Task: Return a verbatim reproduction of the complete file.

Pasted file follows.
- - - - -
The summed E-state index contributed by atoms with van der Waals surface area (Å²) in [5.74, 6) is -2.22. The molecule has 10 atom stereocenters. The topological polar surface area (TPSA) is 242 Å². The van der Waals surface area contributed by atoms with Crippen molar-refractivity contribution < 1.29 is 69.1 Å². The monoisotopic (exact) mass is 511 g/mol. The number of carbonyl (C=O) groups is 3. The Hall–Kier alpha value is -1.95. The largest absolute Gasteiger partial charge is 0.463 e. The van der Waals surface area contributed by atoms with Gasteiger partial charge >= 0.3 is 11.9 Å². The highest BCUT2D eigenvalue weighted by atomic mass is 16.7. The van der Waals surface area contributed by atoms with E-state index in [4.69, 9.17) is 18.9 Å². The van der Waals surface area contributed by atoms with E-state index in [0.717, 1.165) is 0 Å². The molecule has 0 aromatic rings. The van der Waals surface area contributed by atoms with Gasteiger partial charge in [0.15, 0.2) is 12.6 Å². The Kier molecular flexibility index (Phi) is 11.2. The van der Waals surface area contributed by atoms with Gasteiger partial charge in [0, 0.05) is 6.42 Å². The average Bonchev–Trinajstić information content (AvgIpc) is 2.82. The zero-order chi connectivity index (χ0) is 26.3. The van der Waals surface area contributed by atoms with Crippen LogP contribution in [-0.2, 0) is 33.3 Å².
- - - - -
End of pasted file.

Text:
The summed E-state index contributed by atoms with van der Waals surface area (Å²) in [5.74, 6) is -2.22. The molecule has 10 atom stereocenters. The topological polar surface area (TPSA) is 242 Å². The van der Waals surface area contributed by atoms with Crippen molar-refractivity contribution < 1.29 is 69.1 Å². The monoisotopic (exact) mass is 511 g/mol. The number of carbonyl (C=O) groups is 3. The Hall–Kier alpha value is -1.95. The largest absolute Gasteiger partial charge is 0.463 e. The van der Waals surface area contributed by atoms with Gasteiger partial charge >= 0.3 is 11.9 Å². The highest BCUT2D eigenvalue weighted by atomic mass is 16.7. The van der Waals surface area contributed by atoms with E-state index in [4.69, 9.17) is 18.9 Å². The van der Waals surface area contributed by atoms with E-state index in [0.717, 1.165) is 0 Å². The molecule has 0 aromatic rings. The van der Waals surface area contributed by atoms with Gasteiger partial charge in [0.15, 0.2) is 12.6 Å². The Kier molecular flexibility index (Phi) is 11.2. The van der Waals surface area contributed by atoms with Gasteiger partial charge in [0, 0.05) is 6.42 Å². The average Bonchev–Trinajstić information content (AvgIpc) is 2.82. The zero-order chi connectivity index (χ0) is 26.3. The van der Waals surface area contributed by atoms with Crippen LogP contribution in [-0.2, 0) is 33.3 Å².